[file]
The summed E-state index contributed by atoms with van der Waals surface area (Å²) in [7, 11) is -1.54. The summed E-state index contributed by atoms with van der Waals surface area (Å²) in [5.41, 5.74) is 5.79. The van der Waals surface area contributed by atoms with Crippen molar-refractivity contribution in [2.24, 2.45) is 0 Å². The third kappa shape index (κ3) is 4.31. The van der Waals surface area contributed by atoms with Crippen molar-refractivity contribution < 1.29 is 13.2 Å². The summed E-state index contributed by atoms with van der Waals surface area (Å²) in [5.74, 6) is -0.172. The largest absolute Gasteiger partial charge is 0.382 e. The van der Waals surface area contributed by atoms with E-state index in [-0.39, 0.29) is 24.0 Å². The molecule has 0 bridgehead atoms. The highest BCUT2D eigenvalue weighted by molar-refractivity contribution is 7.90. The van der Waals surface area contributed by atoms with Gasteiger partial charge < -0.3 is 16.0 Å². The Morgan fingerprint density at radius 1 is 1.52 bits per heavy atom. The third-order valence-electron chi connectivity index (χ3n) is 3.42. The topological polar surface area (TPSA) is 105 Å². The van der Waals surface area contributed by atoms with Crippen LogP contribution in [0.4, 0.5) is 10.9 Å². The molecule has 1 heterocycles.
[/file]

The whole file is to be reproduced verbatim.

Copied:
The summed E-state index contributed by atoms with van der Waals surface area (Å²) in [7, 11) is -1.54. The summed E-state index contributed by atoms with van der Waals surface area (Å²) in [5.41, 5.74) is 5.79. The van der Waals surface area contributed by atoms with Crippen molar-refractivity contribution in [2.24, 2.45) is 0 Å². The third kappa shape index (κ3) is 4.31. The van der Waals surface area contributed by atoms with Crippen molar-refractivity contribution < 1.29 is 13.2 Å². The summed E-state index contributed by atoms with van der Waals surface area (Å²) in [5.74, 6) is -0.172. The largest absolute Gasteiger partial charge is 0.382 e. The van der Waals surface area contributed by atoms with E-state index in [-0.39, 0.29) is 24.0 Å². The molecule has 0 bridgehead atoms. The highest BCUT2D eigenvalue weighted by molar-refractivity contribution is 7.90. The van der Waals surface area contributed by atoms with Gasteiger partial charge < -0.3 is 16.0 Å². The Morgan fingerprint density at radius 1 is 1.52 bits per heavy atom. The third-order valence-electron chi connectivity index (χ3n) is 3.42. The topological polar surface area (TPSA) is 105 Å². The van der Waals surface area contributed by atoms with Crippen LogP contribution in [0.4, 0.5) is 10.9 Å². The molecule has 1 heterocycles.